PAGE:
Abstract 1638: Targeted Deletion Of Endothelial Lipase Protects Against Allergic Asthma Through Raising Plasma HDL Level And Attenuating Eosinophil Infiltration
Background: High-density lipoprotein cholesterol (HDL-C) has a variety of anti-inflammatory properties. Endothelial lipase (EL) is a novel phospholipase and a physiological regulator of plasma HDL-C levels. In this study, we investigated the role of HDL-C in allergic inflammation in the lung using EL-deficient (EL-KO) mice that have the high level of plasma HDL-C.
Methods and Results: EL-KO and wild-type control mice were sensitized and challenged with ovalbumin to induce allergic asthma. In wild-type mice, EL was expressed in epithelial cells, alveolar type II cells, as well as endothelial cells in the lung, and the expression is upregulated during the ovalbumin-induced inflammation. The number of eosinophils in bronchoalveolar lavage and the expression of vascular cell adhesion molecule-1 (VCAM-1) were lower in EL-KO than in control mice, concomitant with attenuated hypercontraction of the airway smooth muscle cells. HDL reduced the cytokine-induced VCAM-1 expression in cultured endothelial cells. These findings suggest that high levels of HDL-C in EL-KO mice inhibited allergic inflammation in the lung. When plasma HDL levels were decreased to the similar levels in both mouse groups by adenovirus-mediated overexprssion of EL, however, the eosinophil infiltration was still lower in EL-KO mice. In vitro adhesion assay revealed that EL overexpression on the surface of COS7 cells resulted in an enhancement of the eosinophil binding, which is abolished by addition of heparin. The finding indicates that EL mediates the binding of eosinophils to the vascular endothelium through its ligand-binding function.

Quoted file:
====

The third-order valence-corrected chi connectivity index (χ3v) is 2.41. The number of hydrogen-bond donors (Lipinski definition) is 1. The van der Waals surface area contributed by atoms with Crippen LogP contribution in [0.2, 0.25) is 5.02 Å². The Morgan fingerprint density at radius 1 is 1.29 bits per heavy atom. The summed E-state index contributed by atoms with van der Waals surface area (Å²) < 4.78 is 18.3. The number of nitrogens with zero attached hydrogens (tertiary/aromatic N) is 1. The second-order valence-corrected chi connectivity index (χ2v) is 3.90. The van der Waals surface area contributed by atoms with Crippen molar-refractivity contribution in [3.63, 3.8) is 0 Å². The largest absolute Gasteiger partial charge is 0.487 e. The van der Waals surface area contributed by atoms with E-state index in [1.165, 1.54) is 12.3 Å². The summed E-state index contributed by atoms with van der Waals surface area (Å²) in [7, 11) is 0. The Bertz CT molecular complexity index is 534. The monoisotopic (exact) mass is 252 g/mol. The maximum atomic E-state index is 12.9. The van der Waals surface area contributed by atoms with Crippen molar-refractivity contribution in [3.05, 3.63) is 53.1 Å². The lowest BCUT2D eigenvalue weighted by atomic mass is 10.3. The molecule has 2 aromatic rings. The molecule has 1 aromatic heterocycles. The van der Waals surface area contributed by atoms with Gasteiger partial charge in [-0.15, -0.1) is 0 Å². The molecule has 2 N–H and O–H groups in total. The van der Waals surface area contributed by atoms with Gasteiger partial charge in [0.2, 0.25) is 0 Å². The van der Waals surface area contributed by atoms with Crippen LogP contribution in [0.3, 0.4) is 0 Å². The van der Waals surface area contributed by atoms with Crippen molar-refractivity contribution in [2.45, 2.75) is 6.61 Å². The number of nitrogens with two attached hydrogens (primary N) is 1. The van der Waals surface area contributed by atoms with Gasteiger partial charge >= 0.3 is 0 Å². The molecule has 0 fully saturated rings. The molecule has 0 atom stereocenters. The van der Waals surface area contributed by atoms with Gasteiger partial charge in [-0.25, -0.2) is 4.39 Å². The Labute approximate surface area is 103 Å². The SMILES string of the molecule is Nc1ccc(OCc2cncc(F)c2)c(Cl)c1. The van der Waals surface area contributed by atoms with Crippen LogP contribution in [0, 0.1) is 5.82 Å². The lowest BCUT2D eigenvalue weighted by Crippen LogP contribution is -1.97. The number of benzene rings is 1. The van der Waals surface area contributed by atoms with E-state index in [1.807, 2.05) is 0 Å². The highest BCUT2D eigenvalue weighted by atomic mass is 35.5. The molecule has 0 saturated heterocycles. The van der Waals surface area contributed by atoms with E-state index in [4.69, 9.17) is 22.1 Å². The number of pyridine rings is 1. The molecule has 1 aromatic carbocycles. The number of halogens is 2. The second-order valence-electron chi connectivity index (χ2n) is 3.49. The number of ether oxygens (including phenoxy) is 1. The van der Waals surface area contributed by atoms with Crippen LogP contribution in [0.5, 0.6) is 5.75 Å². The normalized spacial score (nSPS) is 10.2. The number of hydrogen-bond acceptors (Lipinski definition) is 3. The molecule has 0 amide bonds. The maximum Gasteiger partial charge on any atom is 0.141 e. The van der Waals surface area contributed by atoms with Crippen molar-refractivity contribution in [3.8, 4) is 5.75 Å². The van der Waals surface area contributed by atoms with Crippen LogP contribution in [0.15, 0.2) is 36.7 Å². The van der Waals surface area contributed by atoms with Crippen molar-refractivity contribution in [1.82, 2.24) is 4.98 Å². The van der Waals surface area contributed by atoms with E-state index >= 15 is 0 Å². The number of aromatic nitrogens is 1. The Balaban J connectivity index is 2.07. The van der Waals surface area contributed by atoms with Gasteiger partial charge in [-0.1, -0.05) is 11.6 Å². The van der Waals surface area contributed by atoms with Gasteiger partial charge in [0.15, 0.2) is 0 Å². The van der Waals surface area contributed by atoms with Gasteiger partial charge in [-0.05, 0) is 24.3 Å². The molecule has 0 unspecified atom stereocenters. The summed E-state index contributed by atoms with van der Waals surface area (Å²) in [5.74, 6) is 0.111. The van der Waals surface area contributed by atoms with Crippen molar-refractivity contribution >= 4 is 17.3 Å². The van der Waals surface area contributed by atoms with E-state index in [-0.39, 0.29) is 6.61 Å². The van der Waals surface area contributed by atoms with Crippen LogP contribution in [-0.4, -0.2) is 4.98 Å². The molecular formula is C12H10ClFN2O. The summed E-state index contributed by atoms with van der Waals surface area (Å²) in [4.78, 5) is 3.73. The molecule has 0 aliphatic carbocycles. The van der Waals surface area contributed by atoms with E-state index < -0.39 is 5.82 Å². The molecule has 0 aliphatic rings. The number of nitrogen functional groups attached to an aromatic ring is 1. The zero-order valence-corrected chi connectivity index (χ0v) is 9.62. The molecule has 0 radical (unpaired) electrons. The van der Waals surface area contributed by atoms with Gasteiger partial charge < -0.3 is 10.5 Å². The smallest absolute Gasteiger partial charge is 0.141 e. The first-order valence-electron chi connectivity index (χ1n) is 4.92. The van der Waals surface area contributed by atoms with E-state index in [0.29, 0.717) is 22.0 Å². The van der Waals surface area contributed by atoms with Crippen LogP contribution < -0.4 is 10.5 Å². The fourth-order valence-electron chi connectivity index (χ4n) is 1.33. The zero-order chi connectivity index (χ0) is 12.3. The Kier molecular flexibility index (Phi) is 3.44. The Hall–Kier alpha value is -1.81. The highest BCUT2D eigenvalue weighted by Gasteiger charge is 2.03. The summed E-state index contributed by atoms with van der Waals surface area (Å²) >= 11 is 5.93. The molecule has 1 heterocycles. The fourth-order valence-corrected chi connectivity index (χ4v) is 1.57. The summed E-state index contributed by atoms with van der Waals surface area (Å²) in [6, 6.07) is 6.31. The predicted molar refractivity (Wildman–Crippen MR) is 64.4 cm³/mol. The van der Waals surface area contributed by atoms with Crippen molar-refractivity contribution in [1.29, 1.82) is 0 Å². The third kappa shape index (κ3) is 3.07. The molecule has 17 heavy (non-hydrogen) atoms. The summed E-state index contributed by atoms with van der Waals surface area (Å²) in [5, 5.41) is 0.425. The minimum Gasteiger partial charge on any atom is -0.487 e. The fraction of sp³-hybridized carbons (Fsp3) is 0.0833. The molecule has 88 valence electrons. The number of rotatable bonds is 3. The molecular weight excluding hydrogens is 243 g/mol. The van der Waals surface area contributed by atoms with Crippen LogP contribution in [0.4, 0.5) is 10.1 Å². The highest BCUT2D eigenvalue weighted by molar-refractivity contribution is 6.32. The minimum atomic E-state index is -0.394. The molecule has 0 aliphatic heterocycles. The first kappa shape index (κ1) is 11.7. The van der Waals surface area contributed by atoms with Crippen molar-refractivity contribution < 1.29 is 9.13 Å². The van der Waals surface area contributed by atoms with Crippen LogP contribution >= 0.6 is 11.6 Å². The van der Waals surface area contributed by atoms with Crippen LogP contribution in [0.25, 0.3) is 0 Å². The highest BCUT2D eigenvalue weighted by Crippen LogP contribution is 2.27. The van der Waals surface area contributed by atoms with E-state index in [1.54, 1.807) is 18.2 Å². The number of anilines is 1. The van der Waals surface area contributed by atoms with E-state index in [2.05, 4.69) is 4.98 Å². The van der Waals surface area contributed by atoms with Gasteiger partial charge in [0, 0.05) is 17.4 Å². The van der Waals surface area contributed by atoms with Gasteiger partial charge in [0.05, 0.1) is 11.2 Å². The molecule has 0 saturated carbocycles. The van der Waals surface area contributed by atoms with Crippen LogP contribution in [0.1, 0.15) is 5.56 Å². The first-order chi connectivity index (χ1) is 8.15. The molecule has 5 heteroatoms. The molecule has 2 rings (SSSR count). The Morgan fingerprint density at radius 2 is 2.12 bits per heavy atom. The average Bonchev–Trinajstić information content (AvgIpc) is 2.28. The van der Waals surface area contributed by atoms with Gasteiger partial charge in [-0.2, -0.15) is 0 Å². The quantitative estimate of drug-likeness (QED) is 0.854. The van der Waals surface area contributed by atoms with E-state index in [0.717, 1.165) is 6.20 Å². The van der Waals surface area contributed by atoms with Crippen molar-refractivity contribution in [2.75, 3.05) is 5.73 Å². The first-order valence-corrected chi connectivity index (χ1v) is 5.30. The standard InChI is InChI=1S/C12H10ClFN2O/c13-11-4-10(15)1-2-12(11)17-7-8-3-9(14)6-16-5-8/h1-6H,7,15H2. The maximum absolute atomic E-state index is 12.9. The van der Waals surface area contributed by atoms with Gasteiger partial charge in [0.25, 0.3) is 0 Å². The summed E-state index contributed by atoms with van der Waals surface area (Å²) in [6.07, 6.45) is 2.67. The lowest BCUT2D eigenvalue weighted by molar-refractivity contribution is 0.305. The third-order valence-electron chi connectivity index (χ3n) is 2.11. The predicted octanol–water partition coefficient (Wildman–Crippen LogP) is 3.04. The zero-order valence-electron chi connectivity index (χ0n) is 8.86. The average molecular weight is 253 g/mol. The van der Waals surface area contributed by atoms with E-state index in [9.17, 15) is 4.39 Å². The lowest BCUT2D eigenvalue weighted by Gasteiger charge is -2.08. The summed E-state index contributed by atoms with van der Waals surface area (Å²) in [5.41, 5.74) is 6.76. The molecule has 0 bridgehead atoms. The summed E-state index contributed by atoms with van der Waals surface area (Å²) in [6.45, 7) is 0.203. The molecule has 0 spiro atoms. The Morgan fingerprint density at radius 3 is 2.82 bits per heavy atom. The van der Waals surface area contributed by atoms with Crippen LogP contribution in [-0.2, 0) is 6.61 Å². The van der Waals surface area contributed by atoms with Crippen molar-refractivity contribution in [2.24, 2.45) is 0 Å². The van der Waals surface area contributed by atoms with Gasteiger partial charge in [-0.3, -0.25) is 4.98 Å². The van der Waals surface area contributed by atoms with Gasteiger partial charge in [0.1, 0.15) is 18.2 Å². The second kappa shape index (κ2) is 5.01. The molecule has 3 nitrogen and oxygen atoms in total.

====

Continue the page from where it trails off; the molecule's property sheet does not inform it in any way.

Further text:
Conclusions: Targeted deletion of EL protects against allergic inflammation in the lung, and the protective effects in EL-KO mice were likely to be mediated through high plasma HDL levels, downregulation of VCAM-1, and loss of the direct ligand-binding functions. Thus, EL plays an important role in the genesis of inflammatory diseases including allergic asthma.